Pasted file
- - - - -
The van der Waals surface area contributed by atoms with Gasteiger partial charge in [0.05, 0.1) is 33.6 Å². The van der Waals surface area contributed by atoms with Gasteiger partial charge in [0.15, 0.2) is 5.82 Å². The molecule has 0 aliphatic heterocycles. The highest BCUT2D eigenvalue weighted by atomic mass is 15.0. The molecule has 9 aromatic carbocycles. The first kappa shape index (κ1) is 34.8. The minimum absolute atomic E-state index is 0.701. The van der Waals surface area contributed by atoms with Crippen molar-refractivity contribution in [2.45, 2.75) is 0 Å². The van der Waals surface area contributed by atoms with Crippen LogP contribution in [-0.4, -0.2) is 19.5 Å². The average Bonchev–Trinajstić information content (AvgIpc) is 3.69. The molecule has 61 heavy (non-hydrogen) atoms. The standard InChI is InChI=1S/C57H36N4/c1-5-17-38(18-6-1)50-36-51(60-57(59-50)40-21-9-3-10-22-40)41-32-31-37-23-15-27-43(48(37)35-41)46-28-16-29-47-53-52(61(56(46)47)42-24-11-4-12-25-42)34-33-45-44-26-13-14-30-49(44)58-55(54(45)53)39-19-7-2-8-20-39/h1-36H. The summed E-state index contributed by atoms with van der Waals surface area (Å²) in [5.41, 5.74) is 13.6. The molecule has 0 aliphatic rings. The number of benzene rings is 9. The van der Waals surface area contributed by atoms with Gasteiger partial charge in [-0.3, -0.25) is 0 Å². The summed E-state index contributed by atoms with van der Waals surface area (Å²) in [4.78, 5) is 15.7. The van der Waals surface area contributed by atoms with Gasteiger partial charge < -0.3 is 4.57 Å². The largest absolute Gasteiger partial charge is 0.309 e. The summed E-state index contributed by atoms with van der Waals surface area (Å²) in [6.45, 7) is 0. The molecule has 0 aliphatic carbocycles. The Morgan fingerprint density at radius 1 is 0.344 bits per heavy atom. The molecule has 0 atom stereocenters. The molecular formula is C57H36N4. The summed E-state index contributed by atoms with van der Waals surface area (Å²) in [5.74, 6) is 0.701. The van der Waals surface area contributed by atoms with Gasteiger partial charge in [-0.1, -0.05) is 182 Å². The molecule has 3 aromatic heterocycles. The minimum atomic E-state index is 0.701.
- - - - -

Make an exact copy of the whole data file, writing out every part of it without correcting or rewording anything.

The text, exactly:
The van der Waals surface area contributed by atoms with Gasteiger partial charge in [0.05, 0.1) is 33.6 Å². The van der Waals surface area contributed by atoms with Gasteiger partial charge in [0.15, 0.2) is 5.82 Å². The molecule has 0 aliphatic heterocycles. The highest BCUT2D eigenvalue weighted by atomic mass is 15.0. The molecule has 9 aromatic carbocycles. The first kappa shape index (κ1) is 34.8. The minimum absolute atomic E-state index is 0.701. The van der Waals surface area contributed by atoms with Crippen molar-refractivity contribution in [2.45, 2.75) is 0 Å². The van der Waals surface area contributed by atoms with Crippen LogP contribution in [-0.4, -0.2) is 19.5 Å². The average Bonchev–Trinajstić information content (AvgIpc) is 3.69. The molecule has 61 heavy (non-hydrogen) atoms. The standard InChI is InChI=1S/C57H36N4/c1-5-17-38(18-6-1)50-36-51(60-57(59-50)40-21-9-3-10-22-40)41-32-31-37-23-15-27-43(48(37)35-41)46-28-16-29-47-53-52(61(56(46)47)42-24-11-4-12-25-42)34-33-45-44-26-13-14-30-49(44)58-55(54(45)53)39-19-7-2-8-20-39/h1-36H. The summed E-state index contributed by atoms with van der Waals surface area (Å²) in [5.41, 5.74) is 13.6. The molecule has 0 aliphatic rings. The number of benzene rings is 9. The van der Waals surface area contributed by atoms with Gasteiger partial charge in [-0.3, -0.25) is 0 Å². The summed E-state index contributed by atoms with van der Waals surface area (Å²) in [4.78, 5) is 15.7. The van der Waals surface area contributed by atoms with Gasteiger partial charge < -0.3 is 4.57 Å². The largest absolute Gasteiger partial charge is 0.309 e. The summed E-state index contributed by atoms with van der Waals surface area (Å²) in [6.45, 7) is 0. The molecule has 0 aliphatic carbocycles. The Morgan fingerprint density at radius 1 is 0.344 bits per heavy atom. The molecule has 0 atom stereocenters. The molecular formula is C57H36N4. The summed E-state index contributed by atoms with van der Waals surface area (Å²) in [5.74, 6) is 0.701. The van der Waals surface area contributed by atoms with Gasteiger partial charge in [-0.1, -0.05) is 182 Å². The molecule has 3 aromatic heterocycles. The minimum atomic E-state index is 0.701.